Wednesday, September 15, 2010

Idearchy - the optimum choice for any meritocratic, and pragmatic, society

In an ideal society, who should we give authority to? Why should checking and balancing exist if "the people" possess the capacity to ruin society with errs in judgment or poor ideas?

The answer to this is simple: based on both hard logic and empirical observation, we pragmatically formulate models of ideals which we rigorously test -- not for rightness or wrongness, but for usefulness, as in components of a system. Then, after peer reviewing the results while continually checking for superior alternatives, we adopt these ideals for implementation by default. In essence, society will be ruled not by elites, not by no one, and not even by everyone, but by ideas. This, if we are to label it with a name at all, is idearchy. Anarchy strips everyone, especially government elites, of power; omniarchy grants everyone power; idearchy grants power to logic and logic alone.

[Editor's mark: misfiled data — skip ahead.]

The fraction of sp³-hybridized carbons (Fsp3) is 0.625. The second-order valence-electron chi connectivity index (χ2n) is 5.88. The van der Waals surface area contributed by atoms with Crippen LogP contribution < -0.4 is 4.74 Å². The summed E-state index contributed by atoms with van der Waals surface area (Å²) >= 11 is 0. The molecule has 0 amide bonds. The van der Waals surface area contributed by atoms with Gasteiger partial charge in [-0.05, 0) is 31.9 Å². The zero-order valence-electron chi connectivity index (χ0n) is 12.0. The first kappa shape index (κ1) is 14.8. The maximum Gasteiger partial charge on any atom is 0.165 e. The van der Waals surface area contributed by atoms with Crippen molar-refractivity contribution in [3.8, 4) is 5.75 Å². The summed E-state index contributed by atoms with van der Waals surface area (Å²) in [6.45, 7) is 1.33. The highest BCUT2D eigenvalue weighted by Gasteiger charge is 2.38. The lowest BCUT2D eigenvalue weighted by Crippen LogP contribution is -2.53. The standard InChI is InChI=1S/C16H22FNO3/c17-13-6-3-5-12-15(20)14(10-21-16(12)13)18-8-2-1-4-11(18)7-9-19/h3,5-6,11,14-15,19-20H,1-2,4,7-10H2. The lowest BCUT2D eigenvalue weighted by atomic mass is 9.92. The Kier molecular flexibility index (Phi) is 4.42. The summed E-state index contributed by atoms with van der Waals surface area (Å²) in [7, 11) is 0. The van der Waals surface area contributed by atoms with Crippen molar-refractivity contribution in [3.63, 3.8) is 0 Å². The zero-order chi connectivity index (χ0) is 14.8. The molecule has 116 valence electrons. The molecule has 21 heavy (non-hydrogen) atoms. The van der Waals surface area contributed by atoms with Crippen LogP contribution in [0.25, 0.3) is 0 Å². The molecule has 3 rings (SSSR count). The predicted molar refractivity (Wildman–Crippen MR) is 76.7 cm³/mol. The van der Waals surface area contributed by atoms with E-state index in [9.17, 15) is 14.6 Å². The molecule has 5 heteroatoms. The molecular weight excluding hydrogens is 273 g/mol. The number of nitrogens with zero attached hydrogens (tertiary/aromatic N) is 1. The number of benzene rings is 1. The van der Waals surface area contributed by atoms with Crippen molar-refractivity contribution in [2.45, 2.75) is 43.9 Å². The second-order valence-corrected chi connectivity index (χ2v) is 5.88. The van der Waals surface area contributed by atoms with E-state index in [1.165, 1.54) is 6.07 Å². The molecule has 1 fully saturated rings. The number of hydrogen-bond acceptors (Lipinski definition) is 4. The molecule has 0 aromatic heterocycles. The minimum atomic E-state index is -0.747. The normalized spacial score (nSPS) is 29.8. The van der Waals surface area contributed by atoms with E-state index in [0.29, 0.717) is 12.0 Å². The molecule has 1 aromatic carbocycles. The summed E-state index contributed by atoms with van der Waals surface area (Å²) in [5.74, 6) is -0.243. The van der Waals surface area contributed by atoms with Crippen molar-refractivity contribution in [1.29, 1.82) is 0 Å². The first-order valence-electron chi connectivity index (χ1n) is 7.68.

Testing ideas shifts our focus away from agents. If I agree with a Christian that sadistic torture is unacceptable, am I now a Christian? Of course not. Likewise, just because a Christian is against sadistic torture does not imply that he or she would make a good leader. We're all subject to individual faults, so instead of inefficiently taking any one of us as a bundle of ideas, why not assess the ideas individually, and let them 'rule' us through unbiased, rigorous testing and peer review? No idea should ever be coupled to another simply because it runs on the same hardware.

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